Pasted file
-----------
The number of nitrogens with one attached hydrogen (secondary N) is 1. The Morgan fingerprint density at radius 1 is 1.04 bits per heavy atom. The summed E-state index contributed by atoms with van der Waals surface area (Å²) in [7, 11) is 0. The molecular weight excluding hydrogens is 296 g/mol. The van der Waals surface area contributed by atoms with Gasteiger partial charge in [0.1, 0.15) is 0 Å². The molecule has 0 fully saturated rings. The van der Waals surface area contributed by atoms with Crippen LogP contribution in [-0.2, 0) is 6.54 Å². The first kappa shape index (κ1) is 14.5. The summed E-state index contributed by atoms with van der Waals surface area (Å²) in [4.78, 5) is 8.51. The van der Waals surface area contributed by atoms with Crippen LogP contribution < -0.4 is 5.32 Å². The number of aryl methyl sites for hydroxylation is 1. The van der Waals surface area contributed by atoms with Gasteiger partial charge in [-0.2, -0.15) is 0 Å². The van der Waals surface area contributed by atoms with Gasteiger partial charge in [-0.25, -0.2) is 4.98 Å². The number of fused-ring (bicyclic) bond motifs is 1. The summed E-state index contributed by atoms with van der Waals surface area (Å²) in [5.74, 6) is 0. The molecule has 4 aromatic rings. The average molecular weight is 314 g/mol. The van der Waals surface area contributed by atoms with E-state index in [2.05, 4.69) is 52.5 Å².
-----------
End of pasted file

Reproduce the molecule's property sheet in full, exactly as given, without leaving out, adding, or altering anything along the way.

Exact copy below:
The number of nitrogens with one attached hydrogen (secondary N) is 1. The Morgan fingerprint density at radius 1 is 1.04 bits per heavy atom. The summed E-state index contributed by atoms with van der Waals surface area (Å²) in [7, 11) is 0. The molecular weight excluding hydrogens is 296 g/mol. The van der Waals surface area contributed by atoms with Gasteiger partial charge in [0.1, 0.15) is 0 Å². The molecule has 0 fully saturated rings. The van der Waals surface area contributed by atoms with Crippen LogP contribution in [-0.2, 0) is 6.54 Å². The first kappa shape index (κ1) is 14.5. The summed E-state index contributed by atoms with van der Waals surface area (Å²) in [4.78, 5) is 8.51. The van der Waals surface area contributed by atoms with Crippen LogP contribution < -0.4 is 5.32 Å². The number of aryl methyl sites for hydroxylation is 1. The van der Waals surface area contributed by atoms with Gasteiger partial charge in [-0.2, -0.15) is 0 Å². The van der Waals surface area contributed by atoms with Gasteiger partial charge in [-0.25, -0.2) is 4.98 Å². The number of fused-ring (bicyclic) bond motifs is 1. The summed E-state index contributed by atoms with van der Waals surface area (Å²) in [5.74, 6) is 0. The molecule has 4 aromatic rings. The average molecular weight is 314 g/mol. The van der Waals surface area contributed by atoms with E-state index in [2.05, 4.69) is 52.5 Å².